Do You Like Me?

Some leaders are well-liked. Some not as much. Likability by itself doesn’t make a good leader, but there seems to be a direct correlation to the results they get.

People are better followers of people they like. And it also helps attract and retain employees – and desired clients. I’m not advocating that the likability of a leader be a popularity contest, but all things being equal, it does tilt the scale favorably. 

I try hard to be likable, inside and outside the company. I have also worked to instill it in the leaders around me. Why? People enjoying working for and buying from people they like.

One of the most likable leaders on our executive team at Marco is also our newest. I’ve enjoyed watching people gravitate toward our new CFO, Chris Pudenz. They often tell me how much they like working with him and his team.

How likable are you? We cannot change our core personality, but we can modify our behaviors to increase our likability. Here’s a look at the key behaviors that seem to impact the likability of a leader:

  • Acknowledge the presence of others.
    Make it a point to say hi to everyone you pass by in the office, whether you know them or not. Call them by name whenever possible. It communicates that you see them and value them.
  • Show sincerity.
    We know sincerity when we see and feel it. Take an apology – or even a compliment. When it is genuine and sincere, we know and accept it. When it’s not, it can cause more harm. It has to be natural and usually include specifics for validation. Likable leaders can even effectively deliver a reprimand well.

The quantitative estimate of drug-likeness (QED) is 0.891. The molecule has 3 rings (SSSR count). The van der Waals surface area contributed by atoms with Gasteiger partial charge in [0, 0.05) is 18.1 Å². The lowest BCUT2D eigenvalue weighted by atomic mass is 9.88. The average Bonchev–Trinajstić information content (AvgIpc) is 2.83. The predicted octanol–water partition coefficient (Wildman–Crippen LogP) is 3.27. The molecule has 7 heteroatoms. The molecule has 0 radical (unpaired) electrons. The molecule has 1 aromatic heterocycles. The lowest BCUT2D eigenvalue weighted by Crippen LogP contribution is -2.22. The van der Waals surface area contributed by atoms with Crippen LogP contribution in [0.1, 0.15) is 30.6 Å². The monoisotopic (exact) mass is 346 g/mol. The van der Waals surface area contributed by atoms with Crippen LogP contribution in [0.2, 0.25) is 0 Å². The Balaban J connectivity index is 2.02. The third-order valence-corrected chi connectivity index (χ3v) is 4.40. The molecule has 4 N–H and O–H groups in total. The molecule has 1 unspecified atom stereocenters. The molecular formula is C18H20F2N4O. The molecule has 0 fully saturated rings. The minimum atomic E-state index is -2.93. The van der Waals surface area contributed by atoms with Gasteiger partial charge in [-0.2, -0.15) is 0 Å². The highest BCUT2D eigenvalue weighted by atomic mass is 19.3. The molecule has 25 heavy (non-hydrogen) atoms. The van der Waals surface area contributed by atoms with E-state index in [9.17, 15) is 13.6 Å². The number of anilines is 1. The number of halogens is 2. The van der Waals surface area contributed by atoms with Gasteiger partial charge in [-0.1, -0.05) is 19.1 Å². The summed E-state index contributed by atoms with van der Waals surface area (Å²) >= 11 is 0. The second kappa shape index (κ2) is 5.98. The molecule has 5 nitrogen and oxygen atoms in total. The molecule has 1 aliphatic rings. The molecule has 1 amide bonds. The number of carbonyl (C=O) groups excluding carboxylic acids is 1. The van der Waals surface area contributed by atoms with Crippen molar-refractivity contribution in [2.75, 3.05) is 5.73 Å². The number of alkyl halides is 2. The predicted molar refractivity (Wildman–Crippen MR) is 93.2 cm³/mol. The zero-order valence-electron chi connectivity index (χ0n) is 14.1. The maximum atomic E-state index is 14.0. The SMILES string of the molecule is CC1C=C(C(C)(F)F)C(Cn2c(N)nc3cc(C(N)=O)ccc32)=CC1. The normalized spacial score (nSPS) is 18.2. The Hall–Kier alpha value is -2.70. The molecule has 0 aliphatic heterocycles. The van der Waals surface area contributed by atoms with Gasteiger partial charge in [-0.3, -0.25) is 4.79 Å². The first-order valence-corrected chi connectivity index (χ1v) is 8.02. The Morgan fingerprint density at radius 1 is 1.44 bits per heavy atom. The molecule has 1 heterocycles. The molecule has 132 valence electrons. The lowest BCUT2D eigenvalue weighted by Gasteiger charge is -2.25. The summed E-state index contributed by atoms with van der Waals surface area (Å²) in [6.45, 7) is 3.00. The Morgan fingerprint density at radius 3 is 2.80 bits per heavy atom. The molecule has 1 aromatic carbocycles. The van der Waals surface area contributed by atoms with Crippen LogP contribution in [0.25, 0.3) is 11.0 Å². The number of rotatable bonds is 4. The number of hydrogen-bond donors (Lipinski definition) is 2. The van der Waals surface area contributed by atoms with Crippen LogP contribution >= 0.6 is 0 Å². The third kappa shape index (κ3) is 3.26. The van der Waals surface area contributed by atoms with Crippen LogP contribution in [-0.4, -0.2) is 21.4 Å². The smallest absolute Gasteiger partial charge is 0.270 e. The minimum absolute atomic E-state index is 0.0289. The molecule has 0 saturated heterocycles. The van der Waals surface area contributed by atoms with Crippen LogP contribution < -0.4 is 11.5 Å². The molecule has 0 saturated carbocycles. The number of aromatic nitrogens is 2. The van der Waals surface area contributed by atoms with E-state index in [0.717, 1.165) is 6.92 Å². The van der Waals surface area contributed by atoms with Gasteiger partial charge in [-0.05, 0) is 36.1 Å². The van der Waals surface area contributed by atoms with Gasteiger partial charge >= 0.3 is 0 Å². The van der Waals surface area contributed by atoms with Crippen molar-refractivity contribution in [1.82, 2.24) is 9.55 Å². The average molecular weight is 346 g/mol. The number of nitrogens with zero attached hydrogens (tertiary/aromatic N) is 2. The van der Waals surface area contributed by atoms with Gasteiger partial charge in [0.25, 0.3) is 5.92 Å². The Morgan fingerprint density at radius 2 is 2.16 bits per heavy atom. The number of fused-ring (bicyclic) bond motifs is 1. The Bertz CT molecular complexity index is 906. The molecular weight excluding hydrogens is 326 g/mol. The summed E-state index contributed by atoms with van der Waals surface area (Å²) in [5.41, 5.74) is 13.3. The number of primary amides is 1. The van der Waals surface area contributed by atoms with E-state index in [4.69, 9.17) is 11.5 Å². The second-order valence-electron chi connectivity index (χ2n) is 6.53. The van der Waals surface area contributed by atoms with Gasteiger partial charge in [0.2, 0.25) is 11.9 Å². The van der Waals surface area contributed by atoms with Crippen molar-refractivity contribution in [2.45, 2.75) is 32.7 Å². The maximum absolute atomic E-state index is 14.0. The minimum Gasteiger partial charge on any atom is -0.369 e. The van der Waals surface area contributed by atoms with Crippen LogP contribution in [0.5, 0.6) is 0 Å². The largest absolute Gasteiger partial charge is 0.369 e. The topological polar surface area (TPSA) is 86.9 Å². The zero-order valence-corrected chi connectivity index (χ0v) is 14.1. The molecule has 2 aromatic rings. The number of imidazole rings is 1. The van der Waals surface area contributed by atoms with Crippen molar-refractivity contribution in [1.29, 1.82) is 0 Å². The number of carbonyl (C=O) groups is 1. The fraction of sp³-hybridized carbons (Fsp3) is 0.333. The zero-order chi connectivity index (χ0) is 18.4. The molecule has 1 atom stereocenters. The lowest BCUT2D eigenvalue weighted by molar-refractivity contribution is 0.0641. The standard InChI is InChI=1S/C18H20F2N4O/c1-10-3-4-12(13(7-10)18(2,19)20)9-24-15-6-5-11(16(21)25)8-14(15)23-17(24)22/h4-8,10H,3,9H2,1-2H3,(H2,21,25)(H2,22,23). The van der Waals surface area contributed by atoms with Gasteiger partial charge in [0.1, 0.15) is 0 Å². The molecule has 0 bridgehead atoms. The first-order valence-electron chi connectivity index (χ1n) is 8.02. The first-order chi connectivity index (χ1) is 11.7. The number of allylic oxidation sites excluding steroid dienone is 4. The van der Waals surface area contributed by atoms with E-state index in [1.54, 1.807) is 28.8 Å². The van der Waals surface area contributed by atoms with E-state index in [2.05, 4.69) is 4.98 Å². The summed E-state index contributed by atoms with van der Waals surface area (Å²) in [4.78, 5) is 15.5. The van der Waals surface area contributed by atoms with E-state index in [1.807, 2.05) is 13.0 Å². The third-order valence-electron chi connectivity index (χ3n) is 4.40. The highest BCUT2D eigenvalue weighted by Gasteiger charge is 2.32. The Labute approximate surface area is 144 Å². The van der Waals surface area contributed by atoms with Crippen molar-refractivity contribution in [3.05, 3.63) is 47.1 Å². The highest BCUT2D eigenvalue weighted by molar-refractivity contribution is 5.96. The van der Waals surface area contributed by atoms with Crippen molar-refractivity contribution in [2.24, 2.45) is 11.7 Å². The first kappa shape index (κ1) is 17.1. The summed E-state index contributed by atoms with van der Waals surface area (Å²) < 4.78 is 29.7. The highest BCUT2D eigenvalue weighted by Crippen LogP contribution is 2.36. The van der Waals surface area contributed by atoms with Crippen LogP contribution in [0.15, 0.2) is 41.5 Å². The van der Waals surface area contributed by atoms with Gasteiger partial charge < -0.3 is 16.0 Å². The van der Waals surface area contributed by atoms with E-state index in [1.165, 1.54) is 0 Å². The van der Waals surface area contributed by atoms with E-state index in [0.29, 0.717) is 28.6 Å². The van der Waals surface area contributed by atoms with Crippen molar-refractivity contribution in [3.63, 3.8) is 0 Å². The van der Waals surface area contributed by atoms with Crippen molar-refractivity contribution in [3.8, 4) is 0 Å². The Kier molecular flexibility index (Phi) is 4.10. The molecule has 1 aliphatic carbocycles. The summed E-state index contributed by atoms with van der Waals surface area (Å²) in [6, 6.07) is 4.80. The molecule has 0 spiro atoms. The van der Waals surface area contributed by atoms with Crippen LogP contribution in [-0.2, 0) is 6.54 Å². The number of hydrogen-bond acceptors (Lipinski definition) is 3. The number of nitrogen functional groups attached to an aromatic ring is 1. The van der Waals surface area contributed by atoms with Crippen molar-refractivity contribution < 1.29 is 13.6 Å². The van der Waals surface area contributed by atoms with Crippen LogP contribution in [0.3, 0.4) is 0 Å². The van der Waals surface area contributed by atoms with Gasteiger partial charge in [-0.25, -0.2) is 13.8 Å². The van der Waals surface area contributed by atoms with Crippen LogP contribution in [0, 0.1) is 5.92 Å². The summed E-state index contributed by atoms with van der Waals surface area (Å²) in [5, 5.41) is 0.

• Make yourself easy to get to.
    Titles can naturally be intimidating and deflect people from connecting. While approachability can become more challenging as an organization grows, it becomes even more important. Go beyond keeping your office door open to intentionally inviting people in as you see them walk by. Spend time away from your desk, walk a little slower in the hallway, take your time in the break room, don’t rush out of meetings and keep your eyes open for opportunities to connect.
  • Be responsive.
    Good follow-up matters in leadership. It’s a courtesy that leaders can easily do or delegate as the demands of the job or growth of the organization increase. A lack of follow-up indicates that you’re not interested, whether that is something you intended or not. Even if you don’t have the time to fully address something, at least acknowledge you received it and that you will follow-up.
  • Be transparent.
    Be willing to expose your weaknesses. Likable leaders are vulnerable and open. We all have opportunities to improve and it’s okay to let people know that. I think some of the best leaders aren’t afraid to show their vulnerability. It makes them more approachable.

Think of a likable leader in your organization. How do you compare? If you had to give yourself a likability score, would it be high, good, average or poor? Self-awareness comes into play here. Take the time to assess where you’re at and the behaviors that you can improve to get better results.

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Topics: Leadership, Leadership Team